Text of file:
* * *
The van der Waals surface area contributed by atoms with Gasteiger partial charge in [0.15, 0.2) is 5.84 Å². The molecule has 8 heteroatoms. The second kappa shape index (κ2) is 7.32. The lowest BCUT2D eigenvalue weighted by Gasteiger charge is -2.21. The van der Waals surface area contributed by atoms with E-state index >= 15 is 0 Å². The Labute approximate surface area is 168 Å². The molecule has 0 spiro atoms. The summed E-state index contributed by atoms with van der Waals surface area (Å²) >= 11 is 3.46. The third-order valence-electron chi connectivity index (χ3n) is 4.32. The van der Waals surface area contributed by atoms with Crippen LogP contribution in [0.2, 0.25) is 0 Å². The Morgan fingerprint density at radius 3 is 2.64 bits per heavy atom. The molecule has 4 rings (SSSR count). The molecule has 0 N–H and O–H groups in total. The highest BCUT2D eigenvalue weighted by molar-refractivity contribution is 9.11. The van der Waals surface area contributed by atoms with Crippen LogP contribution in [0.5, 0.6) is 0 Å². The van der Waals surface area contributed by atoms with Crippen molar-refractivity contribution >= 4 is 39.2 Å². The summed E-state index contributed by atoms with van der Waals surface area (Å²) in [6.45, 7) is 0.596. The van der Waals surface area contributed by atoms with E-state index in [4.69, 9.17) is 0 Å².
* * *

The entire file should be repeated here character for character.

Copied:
The van der Waals surface area contributed by atoms with Gasteiger partial charge in [0.15, 0.2) is 5.84 Å². The molecule has 8 heteroatoms. The second kappa shape index (κ2) is 7.32. The lowest BCUT2D eigenvalue weighted by Gasteiger charge is -2.21. The van der Waals surface area contributed by atoms with E-state index >= 15 is 0 Å². The Labute approximate surface area is 168 Å². The molecule has 0 spiro atoms. The summed E-state index contributed by atoms with van der Waals surface area (Å²) >= 11 is 3.46. The third-order valence-electron chi connectivity index (χ3n) is 4.32. The van der Waals surface area contributed by atoms with Crippen LogP contribution in [0.2, 0.25) is 0 Å². The Morgan fingerprint density at radius 3 is 2.64 bits per heavy atom. The molecule has 4 rings (SSSR count). The molecule has 0 N–H and O–H groups in total. The highest BCUT2D eigenvalue weighted by molar-refractivity contribution is 9.11. The van der Waals surface area contributed by atoms with Crippen LogP contribution in [0.5, 0.6) is 0 Å². The van der Waals surface area contributed by atoms with Crippen molar-refractivity contribution >= 4 is 39.2 Å². The summed E-state index contributed by atoms with van der Waals surface area (Å²) in [6.45, 7) is 0.596. The van der Waals surface area contributed by atoms with E-state index in [4.69, 9.17) is 0 Å².